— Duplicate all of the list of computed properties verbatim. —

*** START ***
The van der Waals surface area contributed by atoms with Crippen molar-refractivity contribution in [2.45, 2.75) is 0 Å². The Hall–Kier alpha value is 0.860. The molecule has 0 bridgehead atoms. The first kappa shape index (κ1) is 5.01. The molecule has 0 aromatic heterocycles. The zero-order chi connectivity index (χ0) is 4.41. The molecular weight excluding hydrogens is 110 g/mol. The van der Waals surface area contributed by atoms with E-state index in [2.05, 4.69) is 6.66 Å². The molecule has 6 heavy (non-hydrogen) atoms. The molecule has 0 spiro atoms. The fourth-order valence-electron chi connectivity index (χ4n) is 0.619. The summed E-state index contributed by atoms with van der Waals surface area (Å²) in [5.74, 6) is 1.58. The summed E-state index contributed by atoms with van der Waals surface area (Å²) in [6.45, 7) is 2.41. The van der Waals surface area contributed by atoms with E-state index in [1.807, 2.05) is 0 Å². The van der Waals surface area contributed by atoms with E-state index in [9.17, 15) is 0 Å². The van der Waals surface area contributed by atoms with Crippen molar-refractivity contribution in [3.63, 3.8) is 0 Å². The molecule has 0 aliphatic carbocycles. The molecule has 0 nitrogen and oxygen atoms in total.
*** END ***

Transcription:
The van der Waals surface area contributed by atoms with Crippen molar-refractivity contribution in [2.45, 2.75) is 0 Å². The Hall–Kier alpha value is 0.860. The molecule has 0 bridgehead atoms. The first kappa shape index (κ1) is 5.01. The molecule has 0 aromatic heterocycles. The zero-order chi connectivity index (χ0) is 4.41. The molecular weight excluding hydrogens is 110 g/mol. The van der Waals surface area contributed by atoms with E-state index in [2.05, 4.69) is 6.66 Å². The molecule has 6 heavy (non-hydrogen) atoms. The molecule has 0 spiro atoms. The fourth-order valence-electron chi connectivity index (χ4n) is 0.619. The summed E-state index contributed by atoms with van der Waals surface area (Å²) in [5.74, 6) is 1.58. The summed E-state index contributed by atoms with van der Waals surface area (Å²) in [6.45, 7) is 2.41. The van der Waals surface area contributed by atoms with E-state index in [1.807, 2.05) is 0 Å². The van der Waals surface area contributed by atoms with E-state index in [9.17, 15) is 0 Å². The van der Waals surface area contributed by atoms with Crippen molar-refractivity contribution in [3.63, 3.8) is 0 Å². The molecule has 0 aliphatic carbocycles. The molecule has 0 nitrogen and oxygen atoms in total.